In the patriotic blue, red, or silver (well, it’s sort of “whiteish”) metal case, we have the recently updated and improved Sony eReader. The Sony Digital Book (model PRS-505/RC) lists for $299.99. You will not likely find it discounted by Sony (but if you have the original eReader (PRS-500), you can get a $100 credit for it against the cost of buying the new version). You may find some small discounts online. The new version offers substantial improvements over the older version, including a redone library management program that works very smoothly. The Sony currently comes with 100 free eBook Classics titles. You get to choose the 100 titles from the Sony electronic book library available online. The free books consist of classics that have no current copyright issues, such as The Time Machine and Adventures of Huckleberry Finn. If you want any contemporary writings, novels, etcetera, you have to purchase them at the Sony eBook Store. The Reader requires an account at the eBook Store to load free or purchased material, and you must connect through a Windows-based computer—Sony has made its eBook Store off-limits to the Mac OS for downloads. You can, however, use a Mac to check out the fairly comprehensive list of available titles at http://ebookstore.sony.com/specials/sonyclassics/index.html.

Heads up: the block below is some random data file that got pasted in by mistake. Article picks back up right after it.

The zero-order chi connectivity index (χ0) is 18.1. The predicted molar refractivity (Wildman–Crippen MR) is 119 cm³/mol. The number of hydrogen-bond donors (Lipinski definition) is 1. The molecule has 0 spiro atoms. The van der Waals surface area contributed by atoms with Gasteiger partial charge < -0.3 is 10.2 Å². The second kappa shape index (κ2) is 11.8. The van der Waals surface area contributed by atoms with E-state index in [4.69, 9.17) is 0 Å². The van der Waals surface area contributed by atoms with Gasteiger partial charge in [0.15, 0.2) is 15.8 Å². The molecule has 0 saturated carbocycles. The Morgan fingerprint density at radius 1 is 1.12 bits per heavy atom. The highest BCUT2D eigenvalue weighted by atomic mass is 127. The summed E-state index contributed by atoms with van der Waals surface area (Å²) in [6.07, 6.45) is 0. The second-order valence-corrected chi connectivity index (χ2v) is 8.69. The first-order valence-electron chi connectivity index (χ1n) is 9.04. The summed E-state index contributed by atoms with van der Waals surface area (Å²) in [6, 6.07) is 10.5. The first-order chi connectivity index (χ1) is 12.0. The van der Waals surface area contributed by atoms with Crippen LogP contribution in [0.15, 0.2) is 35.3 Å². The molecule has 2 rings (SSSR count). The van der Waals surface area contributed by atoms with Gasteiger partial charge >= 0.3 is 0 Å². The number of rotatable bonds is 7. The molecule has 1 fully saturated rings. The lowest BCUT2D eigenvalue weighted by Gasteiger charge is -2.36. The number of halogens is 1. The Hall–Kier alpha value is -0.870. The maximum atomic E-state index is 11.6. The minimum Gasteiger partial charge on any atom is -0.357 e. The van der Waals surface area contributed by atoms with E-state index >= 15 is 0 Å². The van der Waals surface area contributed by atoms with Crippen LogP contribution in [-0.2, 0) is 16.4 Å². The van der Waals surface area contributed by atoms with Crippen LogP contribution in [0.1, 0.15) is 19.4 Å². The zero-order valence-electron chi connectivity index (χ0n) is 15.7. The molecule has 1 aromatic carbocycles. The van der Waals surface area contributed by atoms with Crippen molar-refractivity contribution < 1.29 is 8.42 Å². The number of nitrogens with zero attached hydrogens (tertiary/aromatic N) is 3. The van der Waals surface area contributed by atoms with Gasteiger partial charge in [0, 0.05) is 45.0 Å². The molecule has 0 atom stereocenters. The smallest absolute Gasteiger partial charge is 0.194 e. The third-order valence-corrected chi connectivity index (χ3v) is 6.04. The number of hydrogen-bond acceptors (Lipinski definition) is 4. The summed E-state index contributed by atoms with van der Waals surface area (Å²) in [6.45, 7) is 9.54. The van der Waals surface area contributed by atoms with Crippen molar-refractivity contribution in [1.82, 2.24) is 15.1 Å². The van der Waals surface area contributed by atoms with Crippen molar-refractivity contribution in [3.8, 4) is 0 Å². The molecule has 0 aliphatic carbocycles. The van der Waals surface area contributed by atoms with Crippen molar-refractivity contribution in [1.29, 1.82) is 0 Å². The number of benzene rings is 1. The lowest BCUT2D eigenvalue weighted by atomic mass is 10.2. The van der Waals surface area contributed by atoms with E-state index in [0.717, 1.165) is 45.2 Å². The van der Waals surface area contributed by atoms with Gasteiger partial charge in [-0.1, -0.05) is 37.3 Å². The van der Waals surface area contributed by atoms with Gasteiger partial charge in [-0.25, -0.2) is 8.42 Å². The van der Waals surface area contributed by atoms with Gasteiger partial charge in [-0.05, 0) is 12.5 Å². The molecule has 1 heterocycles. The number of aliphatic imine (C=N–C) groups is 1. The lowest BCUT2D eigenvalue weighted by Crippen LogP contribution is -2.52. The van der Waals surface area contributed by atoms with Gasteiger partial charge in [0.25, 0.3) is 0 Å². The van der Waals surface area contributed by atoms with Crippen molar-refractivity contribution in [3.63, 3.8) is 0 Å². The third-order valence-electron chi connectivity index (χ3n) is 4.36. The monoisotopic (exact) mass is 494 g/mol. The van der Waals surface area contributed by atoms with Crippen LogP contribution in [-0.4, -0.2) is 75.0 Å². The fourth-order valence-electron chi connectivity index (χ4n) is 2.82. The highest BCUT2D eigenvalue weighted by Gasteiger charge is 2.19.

Sony’s eReader will store about 160 books in its internal memory, but it accepts media cards, allowing for additional storage. It comes with two slots: one for memory sticks and the other for SD cards. You can add substantial memory by using both slots. With both slots filled and the internal memory, you could easily store several hundred books on the eReader. You can also store additional books on memory cards and swap the cards in and out to increase the effective volume of your library.
You can also put your own PDF materials on the cards as well as pictures and MP3 music. Note that the eReader only displays in shades of gray and black, so pictures will not show in color. The Sony eReader runs off electrical current from its built-in battery, a USB port, or an electrical power outlet. It weighs about 9 ounces without the protective soft-cover and is a shade smaller than 7" x 5" x 0.3".